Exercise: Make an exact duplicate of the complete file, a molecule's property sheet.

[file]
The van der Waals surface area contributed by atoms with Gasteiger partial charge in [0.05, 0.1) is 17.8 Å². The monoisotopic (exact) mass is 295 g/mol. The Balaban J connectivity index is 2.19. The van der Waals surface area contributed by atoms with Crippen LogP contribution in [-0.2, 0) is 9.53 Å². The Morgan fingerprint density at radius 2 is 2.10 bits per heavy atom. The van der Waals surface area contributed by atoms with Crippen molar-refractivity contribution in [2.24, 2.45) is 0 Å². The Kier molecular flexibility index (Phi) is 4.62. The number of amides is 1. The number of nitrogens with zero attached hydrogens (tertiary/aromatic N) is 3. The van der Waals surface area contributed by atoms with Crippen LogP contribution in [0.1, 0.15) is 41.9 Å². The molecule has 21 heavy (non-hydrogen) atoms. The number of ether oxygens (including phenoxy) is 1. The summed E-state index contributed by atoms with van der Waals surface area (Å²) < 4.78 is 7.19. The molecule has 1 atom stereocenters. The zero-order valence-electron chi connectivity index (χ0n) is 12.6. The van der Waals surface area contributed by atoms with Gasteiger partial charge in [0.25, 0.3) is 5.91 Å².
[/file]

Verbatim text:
The van der Waals surface area contributed by atoms with Gasteiger partial charge in [0.05, 0.1) is 17.8 Å². The monoisotopic (exact) mass is 295 g/mol. The Balaban J connectivity index is 2.19. The van der Waals surface area contributed by atoms with Crippen LogP contribution in [-0.2, 0) is 9.53 Å². The Morgan fingerprint density at radius 2 is 2.10 bits per heavy atom. The van der Waals surface area contributed by atoms with Crippen molar-refractivity contribution in [2.24, 2.45) is 0 Å². The Kier molecular flexibility index (Phi) is 4.62. The number of amides is 1. The number of nitrogens with zero attached hydrogens (tertiary/aromatic N) is 3. The van der Waals surface area contributed by atoms with Crippen LogP contribution in [0.1, 0.15) is 41.9 Å². The molecule has 21 heavy (non-hydrogen) atoms. The number of ether oxygens (including phenoxy) is 1. The summed E-state index contributed by atoms with van der Waals surface area (Å²) < 4.78 is 7.19. The molecule has 1 atom stereocenters. The zero-order valence-electron chi connectivity index (χ0n) is 12.6. The van der Waals surface area contributed by atoms with Gasteiger partial charge in [0.25, 0.3) is 5.91 Å².